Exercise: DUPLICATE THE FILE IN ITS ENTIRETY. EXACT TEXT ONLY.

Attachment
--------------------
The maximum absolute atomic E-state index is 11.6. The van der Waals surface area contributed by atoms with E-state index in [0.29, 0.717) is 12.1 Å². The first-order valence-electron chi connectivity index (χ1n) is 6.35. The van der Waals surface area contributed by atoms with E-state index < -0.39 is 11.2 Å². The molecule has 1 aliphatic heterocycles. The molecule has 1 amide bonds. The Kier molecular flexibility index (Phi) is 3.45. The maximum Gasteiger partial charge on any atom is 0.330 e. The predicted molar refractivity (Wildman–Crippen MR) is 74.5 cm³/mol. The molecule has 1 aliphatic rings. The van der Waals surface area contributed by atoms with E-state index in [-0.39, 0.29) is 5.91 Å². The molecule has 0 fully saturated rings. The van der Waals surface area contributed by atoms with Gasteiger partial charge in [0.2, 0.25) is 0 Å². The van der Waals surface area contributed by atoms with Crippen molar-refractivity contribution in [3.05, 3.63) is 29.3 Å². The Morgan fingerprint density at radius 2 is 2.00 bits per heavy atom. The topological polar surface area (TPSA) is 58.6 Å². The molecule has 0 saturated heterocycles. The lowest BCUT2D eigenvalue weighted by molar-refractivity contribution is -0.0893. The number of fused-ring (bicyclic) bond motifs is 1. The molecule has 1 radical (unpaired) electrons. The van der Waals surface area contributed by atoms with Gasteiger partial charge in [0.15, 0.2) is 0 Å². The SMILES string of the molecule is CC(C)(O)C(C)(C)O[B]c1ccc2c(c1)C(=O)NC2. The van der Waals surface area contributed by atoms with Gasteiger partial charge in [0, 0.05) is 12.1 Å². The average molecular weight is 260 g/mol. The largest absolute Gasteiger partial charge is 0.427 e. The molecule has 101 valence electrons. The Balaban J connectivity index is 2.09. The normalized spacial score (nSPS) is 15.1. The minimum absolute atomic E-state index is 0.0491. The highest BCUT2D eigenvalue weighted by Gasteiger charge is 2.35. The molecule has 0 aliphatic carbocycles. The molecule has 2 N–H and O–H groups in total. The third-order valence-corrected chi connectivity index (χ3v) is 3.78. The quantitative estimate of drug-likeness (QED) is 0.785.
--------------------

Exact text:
The maximum absolute atomic E-state index is 11.6. The van der Waals surface area contributed by atoms with E-state index in [0.29, 0.717) is 12.1 Å². The first-order valence-electron chi connectivity index (χ1n) is 6.35. The van der Waals surface area contributed by atoms with E-state index < -0.39 is 11.2 Å². The molecule has 1 aliphatic heterocycles. The molecule has 1 amide bonds. The Kier molecular flexibility index (Phi) is 3.45. The maximum Gasteiger partial charge on any atom is 0.330 e. The predicted molar refractivity (Wildman–Crippen MR) is 74.5 cm³/mol. The molecule has 1 aliphatic rings. The van der Waals surface area contributed by atoms with E-state index in [-0.39, 0.29) is 5.91 Å². The molecule has 0 fully saturated rings. The van der Waals surface area contributed by atoms with Gasteiger partial charge in [0.2, 0.25) is 0 Å². The van der Waals surface area contributed by atoms with Crippen molar-refractivity contribution in [3.05, 3.63) is 29.3 Å². The Morgan fingerprint density at radius 2 is 2.00 bits per heavy atom. The topological polar surface area (TPSA) is 58.6 Å². The molecule has 0 saturated heterocycles. The lowest BCUT2D eigenvalue weighted by molar-refractivity contribution is -0.0893. The number of fused-ring (bicyclic) bond motifs is 1. The molecule has 1 radical (unpaired) electrons. The van der Waals surface area contributed by atoms with Gasteiger partial charge in [0.15, 0.2) is 0 Å². The SMILES string of the molecule is CC(C)(O)C(C)(C)O[B]c1ccc2c(c1)C(=O)NC2. The van der Waals surface area contributed by atoms with Gasteiger partial charge in [0, 0.05) is 12.1 Å². The average molecular weight is 260 g/mol. The largest absolute Gasteiger partial charge is 0.427 e. The molecule has 101 valence electrons. The Balaban J connectivity index is 2.09. The normalized spacial score (nSPS) is 15.1. The minimum absolute atomic E-state index is 0.0491. The highest BCUT2D eigenvalue weighted by Gasteiger charge is 2.35. The molecule has 0 aliphatic carbocycles. The molecule has 2 N–H and O–H groups in total. The third-order valence-corrected chi connectivity index (χ3v) is 3.78. The quantitative estimate of drug-likeness (QED) is 0.785.